Chuck Thelen, vice president of North American operations for Gotion, said he “cannot confirm at this time” the new details.
The company shared its revised plans with township officials last week, Chapman said. The entire project, expanded and all, would be in Green Township, as it is currently mocked up. The new buildings would house additional manufacturing processes that the company is looking to bring on site.
Chapman said he welcomed the development, adding that he believes the project is “significantly closer” to being a done deal.
“Two hundred to three hundred jobs in this community is something we set off fireworks for,” he said. “If they want to bring more jobs and economic development to my community, come on down.”
Gotion still has not made any final commitment to the project, which Thelen previously said is contingent on a number of approvals at the state and local levels, as well as the signing off on $715 million in state incentives.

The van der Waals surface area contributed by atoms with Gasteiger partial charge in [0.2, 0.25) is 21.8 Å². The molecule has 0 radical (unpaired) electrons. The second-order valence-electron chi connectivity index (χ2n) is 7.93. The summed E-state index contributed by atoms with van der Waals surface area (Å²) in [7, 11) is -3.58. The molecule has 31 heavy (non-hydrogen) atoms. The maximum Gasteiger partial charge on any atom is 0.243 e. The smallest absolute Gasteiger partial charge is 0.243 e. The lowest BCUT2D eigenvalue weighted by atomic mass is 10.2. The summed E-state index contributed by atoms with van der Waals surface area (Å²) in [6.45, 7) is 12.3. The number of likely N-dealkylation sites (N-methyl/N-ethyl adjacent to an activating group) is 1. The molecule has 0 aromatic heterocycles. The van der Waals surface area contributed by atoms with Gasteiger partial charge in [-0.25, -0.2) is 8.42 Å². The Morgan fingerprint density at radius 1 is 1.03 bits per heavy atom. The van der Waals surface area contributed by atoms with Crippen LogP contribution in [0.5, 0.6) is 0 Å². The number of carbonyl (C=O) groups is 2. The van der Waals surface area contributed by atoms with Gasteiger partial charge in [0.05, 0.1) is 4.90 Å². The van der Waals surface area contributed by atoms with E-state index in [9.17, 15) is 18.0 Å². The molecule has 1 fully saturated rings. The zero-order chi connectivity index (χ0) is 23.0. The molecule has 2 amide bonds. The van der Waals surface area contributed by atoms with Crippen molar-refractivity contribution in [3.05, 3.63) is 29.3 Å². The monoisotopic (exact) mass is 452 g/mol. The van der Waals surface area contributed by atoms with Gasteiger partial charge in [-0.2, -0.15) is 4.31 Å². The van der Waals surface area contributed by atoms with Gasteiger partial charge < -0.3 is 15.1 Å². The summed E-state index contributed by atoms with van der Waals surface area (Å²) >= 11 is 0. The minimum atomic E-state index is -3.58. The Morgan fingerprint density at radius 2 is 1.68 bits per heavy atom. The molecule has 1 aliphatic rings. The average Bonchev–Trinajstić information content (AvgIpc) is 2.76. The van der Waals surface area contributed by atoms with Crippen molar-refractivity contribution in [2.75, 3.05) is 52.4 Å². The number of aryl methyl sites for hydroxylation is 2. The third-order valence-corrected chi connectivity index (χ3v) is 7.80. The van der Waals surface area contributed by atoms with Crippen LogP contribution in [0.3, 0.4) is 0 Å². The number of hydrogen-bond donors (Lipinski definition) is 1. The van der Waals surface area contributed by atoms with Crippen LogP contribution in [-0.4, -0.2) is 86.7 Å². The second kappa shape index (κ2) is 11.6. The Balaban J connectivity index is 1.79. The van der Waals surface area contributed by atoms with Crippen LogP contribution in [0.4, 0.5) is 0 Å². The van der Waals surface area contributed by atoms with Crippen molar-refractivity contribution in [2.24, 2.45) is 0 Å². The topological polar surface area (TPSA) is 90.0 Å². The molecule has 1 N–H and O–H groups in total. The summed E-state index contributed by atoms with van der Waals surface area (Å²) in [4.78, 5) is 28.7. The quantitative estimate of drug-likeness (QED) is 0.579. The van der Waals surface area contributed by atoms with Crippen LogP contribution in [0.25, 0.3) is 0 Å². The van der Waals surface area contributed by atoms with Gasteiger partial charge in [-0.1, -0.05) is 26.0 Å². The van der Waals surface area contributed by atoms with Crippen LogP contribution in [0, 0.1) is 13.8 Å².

The project originally straddled two townships in Mecosta County, but after Big Rapids Township board members voiced concerns over its ties to China and impact on the water table and environment, the company turned its focus solely onto Green Township.
Michigan Democrats moving to repeal the “right-to-work” law is also a concern for the company, according to Chapman, who said he heard the concern raised Friday during a Mecosta County economic development group meeting.
The plant, which would be the company’s first in the U.S., would make anode and cathode materials for EV batteries. Most of the product from the factory would be supplied to make Gotion battery packs, according to the company. It has not disclosed its automotive customers.
Thelen said last week that the company has a backup plan should the project in Big Rapids fall through.
“We wish to start quickly. It’s all dependent on the state and local governments,” he said. “But we do not have a final obligation from either side yet.”